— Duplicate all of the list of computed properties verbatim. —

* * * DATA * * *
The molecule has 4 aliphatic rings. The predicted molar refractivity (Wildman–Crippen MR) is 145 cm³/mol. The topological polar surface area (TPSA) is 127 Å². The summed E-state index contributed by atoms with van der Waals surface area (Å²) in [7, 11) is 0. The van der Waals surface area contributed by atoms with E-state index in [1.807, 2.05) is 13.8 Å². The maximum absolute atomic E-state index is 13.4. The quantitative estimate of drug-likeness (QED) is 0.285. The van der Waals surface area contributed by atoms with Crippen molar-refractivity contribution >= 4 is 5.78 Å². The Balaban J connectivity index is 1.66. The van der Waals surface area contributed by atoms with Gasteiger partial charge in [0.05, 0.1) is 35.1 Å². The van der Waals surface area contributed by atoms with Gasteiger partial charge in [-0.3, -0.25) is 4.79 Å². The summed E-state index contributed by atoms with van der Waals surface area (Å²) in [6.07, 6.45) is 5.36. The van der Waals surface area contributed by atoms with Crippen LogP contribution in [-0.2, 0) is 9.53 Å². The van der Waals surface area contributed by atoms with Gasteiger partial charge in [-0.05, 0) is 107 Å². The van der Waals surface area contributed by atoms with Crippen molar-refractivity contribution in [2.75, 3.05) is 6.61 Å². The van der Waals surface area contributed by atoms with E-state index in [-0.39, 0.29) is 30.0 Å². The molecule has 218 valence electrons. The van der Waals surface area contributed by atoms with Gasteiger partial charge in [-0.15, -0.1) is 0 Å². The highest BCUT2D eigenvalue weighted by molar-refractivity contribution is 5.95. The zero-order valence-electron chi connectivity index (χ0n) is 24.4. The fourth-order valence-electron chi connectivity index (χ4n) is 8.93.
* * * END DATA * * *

The molecule has 4 aliphatic rings. The predicted molar refractivity (Wildman–Crippen MR) is 145 cm³/mol. The topological polar surface area (TPSA) is 127 Å². The summed E-state index contributed by atoms with van der Waals surface area (Å²) in [7, 11) is 0. The van der Waals surface area contributed by atoms with E-state index in [1.807, 2.05) is 13.8 Å². The maximum absolute atomic E-state index is 13.4. The quantitative estimate of drug-likeness (QED) is 0.285. The van der Waals surface area contributed by atoms with Crippen molar-refractivity contribution >= 4 is 5.78 Å². The Balaban J connectivity index is 1.66. The van der Waals surface area contributed by atoms with Gasteiger partial charge in [0.05, 0.1) is 35.1 Å². The van der Waals surface area contributed by atoms with Gasteiger partial charge in [-0.3, -0.25) is 4.79 Å². The summed E-state index contributed by atoms with van der Waals surface area (Å²) in [6.07, 6.45) is 5.36. The van der Waals surface area contributed by atoms with Crippen LogP contribution in [-0.2, 0) is 9.53 Å². The van der Waals surface area contributed by atoms with Gasteiger partial charge in [-0.05, 0) is 107 Å². The van der Waals surface area contributed by atoms with Crippen molar-refractivity contribution in [2.75, 3.05) is 6.61 Å². The van der Waals surface area contributed by atoms with E-state index in [-0.39, 0.29) is 30.0 Å². The molecule has 218 valence electrons. The van der Waals surface area contributed by atoms with Gasteiger partial charge in [-0.15, -0.1) is 0 Å². The highest BCUT2D eigenvalue weighted by molar-refractivity contribution is 5.95. The zero-order valence-electron chi connectivity index (χ0n) is 24.4. The fourth-order valence-electron chi connectivity index (χ4n) is 8.93.